Turkey, Kurds trade accusations over shaky Syria truce
Erdogan says Ankara to resume offensive if truce deal falters
RAS AL-AIN, Syria (AFP) — Turkey’s President Recep Tayyip Erdogan fired off a fresh warning Saturday to “crush” Kurdish forces as both sides traded accusations of violating a U.S.-brokered truce deal in northeastern Syria.
The deal announced late Thursday is intended to halt a Turkish-led offensive against Kurdish forces launched on Oct. 9, on condition they pull out of a “safe zone” on the Syrian side of the border.
The offensive has killed dozens of civilians, mainly on the Kurdish side, and prompted hundreds of thousands to flee their homes in the latest humanitarian crisis of Syria’s eightyear civil war.
Erdogan warned that, if the pullout does not happen, “we will start where we left off and continue to crush the terrorists’ heads.”
Turkish presidency spokesman Ibrahim Kalin said Ankara had urged Washington to use its influence to ensure an orderly Kurdish pullout.
“We have told our American colleagues to use their leverage, their connections to make sure that they leave without any incidents,” he told AFP.
The top figure on the Kurdish side, Syrian Democratic Forces (SDF) commander Mazloum Abdi, told AFP that Turkey was blocking his forces’ withdrawal and trying to blame the deal’s collapse on the Kurds.
“The Turks are preventing the withdrawal from the Ras al-Ain area, preventing the exit of our forces, the wounded and civilians,” Abdi said in a phone interview from Syria.
Almost at the same moment, the Syrian Observatory for Human Rights reported artillery shelling on Ras al-Ain and surrounding villages by Turkey’s Syrian proxies, the latest bombardment of the area since the truce.
Turkish troops and its Syrian rebel proxies seized part of the town of Ras al-Ain on Thursday, hitting a hospital.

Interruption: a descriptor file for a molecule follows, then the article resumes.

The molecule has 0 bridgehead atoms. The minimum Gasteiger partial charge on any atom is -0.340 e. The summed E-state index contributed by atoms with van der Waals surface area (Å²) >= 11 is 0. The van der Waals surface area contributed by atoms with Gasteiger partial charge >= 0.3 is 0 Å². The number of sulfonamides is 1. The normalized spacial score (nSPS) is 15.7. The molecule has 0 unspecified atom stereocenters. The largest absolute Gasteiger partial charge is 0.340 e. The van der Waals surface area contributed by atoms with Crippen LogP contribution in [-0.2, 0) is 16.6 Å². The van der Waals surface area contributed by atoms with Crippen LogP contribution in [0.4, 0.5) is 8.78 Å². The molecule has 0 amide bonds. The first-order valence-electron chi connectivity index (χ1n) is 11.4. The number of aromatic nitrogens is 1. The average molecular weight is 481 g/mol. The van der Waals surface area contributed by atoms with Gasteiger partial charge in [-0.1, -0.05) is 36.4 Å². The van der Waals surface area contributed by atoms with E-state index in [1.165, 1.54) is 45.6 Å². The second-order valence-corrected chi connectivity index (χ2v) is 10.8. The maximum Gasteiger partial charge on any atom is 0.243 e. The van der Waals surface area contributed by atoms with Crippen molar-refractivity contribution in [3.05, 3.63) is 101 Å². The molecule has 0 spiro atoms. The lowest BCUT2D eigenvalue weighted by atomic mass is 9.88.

On Saturday evening, an AFP reporter saw people waiting outside a hospital in the town of Qamishli further east as ambulance sirens rang out.
A Kurdish Red Crescent official said rescuers had managed to evacuate some of the wounded from the Ras al-Ain hospital.
“In town we were told there were many wounded and people under the rubble” but they could not be reached, he said.
The massively outgunned Kurds have agreed to the deal, whereby they should pull out of an Arab-majority area that includes Ras al-Ain and stretches about 120 kilometers (75 miles) along the border.
Turkey wants to push Kurdish forces away from its southern border by establishing a 30-kilometer deep “safe zone” on the Syrian side of the frontier.
The Turkish defense ministry earlier blamed the SDF for not upholding the ceasefire, accusing Kurdish fighters of carrying out 14 attacks in 36 hours.
US troops leaving Syria to go to western Iraq
ABOARD A U.S. MILITARY AIRCRAFT (AP) — Defense Secretary Mark Esper said that under the current plan all U.S. troops leaving Syria will go to western Iraq and the military will continue to conduct operations against the Islamic State group to prevent its resurgence.
Speaking to reporters traveling with him to the Middle East, Esper did not rule out the idea that U.S. forces would conduct counterterrorism missions from Iraq into Syria. But he said those details will be worked out over time.
His comments were the first to specifically lay out where American troops will go as they leave Syria and what the counter-IS fight could look like. Esper said he has spoken to his Iraqi counterpart about the plan to shift the more than 700 troops leaving Syria into western Iraq.
The developments made clear that one of President Donald Trump’s rationales for withdrawing troops from Syria was not going to come to pass any time soon.